A space can make us feel constricted or liberated, and sometimes even both at the same and at varying times. The combination of spaces that we may be occupying in the moment, as well as those we have in the past, predisposes us to act, feel and experience our sexuality in different ways.
We live in a world where resilience is celebrated and given priority over attempting to resolve factors that force one to be resilient. Campuses shouldn’t aim to merely be inclusive of diverse individuals – they must strive to not only affirm them but also celebrate them.
The plot of the movie narrates the tale of the love that grows between two people who are struggling to survive in a world of rootlessness and are continuing to make a cosy home for themselves. The love between Madhu, who works as a food delivery boy, and Puti, who survives by singing at traffic signals, blossoms while they cross paths everyday at the traffic signal and the look that they exchange appears to us as if each of them is trying to find a home in the other.
समय के साथ-साथ अब मैं जान चुकी हूँ कि उनके इस उलाहने में ‘घर’ का मतलब सिर्फ वो जगह नहीं है जहां मेरे माता-पिता रहते हैं, बल्कि इसका मतलब उन सभी व्यवहारों और मान्यताओं से है जिनकी अक्सर माता-पिता अपने बच्चों से उम्मीद करते हैं।
महिला और पुरुष की भूमिकाएँ अलग-अलग जगह, परिस्थितियों, लोगों और उनकी आर्थिक स्थिति के आधार पर बदलती रहती हैं। समय के साथ हो रहे इन बदलावों को देखते हैं लेकिन इन बदलावों से निपटना उन लोगो के लिए आसान नहीं जो इनसे गुज़रते हैं।
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But what has been amazing to witness is how quickly young women in particular, took to the ideas of Why Loiter? and pushed them even further, creating new movements to expand women’s rights to the public, including the right to be out late at night, to stretch the curfew at women’s hostels, to demand extended access to women’s toilets, to public transport etc.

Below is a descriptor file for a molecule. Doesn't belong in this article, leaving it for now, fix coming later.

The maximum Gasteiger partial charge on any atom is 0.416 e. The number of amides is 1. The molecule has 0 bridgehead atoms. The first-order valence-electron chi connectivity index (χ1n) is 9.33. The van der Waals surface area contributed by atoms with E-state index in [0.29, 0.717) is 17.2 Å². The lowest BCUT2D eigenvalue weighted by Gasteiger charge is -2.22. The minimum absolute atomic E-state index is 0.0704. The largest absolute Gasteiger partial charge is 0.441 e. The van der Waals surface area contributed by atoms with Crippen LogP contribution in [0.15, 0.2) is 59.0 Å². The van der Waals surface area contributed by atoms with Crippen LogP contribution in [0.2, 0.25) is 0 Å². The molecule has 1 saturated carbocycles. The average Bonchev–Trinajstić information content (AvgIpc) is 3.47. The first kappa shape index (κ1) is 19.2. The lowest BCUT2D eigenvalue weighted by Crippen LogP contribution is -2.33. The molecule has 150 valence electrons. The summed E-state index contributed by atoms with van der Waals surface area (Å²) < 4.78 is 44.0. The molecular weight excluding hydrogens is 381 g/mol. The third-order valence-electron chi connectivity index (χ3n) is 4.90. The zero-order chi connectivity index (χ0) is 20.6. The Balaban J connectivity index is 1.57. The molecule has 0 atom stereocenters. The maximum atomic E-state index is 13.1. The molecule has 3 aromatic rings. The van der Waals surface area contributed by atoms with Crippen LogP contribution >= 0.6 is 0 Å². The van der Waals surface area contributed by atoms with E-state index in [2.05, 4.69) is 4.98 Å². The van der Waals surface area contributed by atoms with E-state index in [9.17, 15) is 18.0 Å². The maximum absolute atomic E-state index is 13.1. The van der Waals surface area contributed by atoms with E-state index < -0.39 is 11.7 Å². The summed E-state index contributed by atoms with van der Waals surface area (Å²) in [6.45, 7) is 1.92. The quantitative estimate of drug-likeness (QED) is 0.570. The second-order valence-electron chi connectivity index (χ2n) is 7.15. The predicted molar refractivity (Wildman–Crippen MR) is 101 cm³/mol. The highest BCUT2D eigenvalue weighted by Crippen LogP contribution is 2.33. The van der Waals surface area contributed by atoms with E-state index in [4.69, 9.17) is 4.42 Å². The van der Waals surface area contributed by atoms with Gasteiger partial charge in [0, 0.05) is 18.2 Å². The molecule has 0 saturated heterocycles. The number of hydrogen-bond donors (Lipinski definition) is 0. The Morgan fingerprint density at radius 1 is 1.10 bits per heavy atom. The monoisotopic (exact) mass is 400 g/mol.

In theory, the concept of the app is a great one – it provides women, queer people, and people belonging to oppressed castes the tea-stall, cigarette-shop type of public spaces for conversation that are available to upper-caste cis het men. The relative anonymity acts like a safe cover, and the app affords a certain autonomy and agency to marginalised people to regulate the kind of conversation that goes on in rooms moderated by them.
I would say that growing up in a small village would make it difficult to find love or companionship, but I have since moved to a city and found that it was difficult to find love there, too. It did not stop me from trying, though.
While sex workers face repeated harassment by the police, many young couples face threats in a one-off incident if the police finds them with their partner/lover. They may face police surveillance of expressions of intimacy and affection in public.
I can recall my experiences in the washrooms of different gyms that I have been a member of. A men’s washroom is an interesting place in terms of how sexuality manifests itself in its various aspects. It was not unusual to see men of various kinds with strange energies in these washrooms.
This article explores how women are constructed as a ‘space’ manufactured by men to seek comfort, but void of having any active agency or participation in that space itself. I seek to bring this out in this article by drawing a parallel between the nineteenth century ‘Bharat Mata’ (Mother India) and the depiction of the twenty-first century ‘heroine’ in Bollywood movies.
How can we envision a queer approach that counters exclusionary practices? Queering the Map, launched in 2017 by Canadian designer…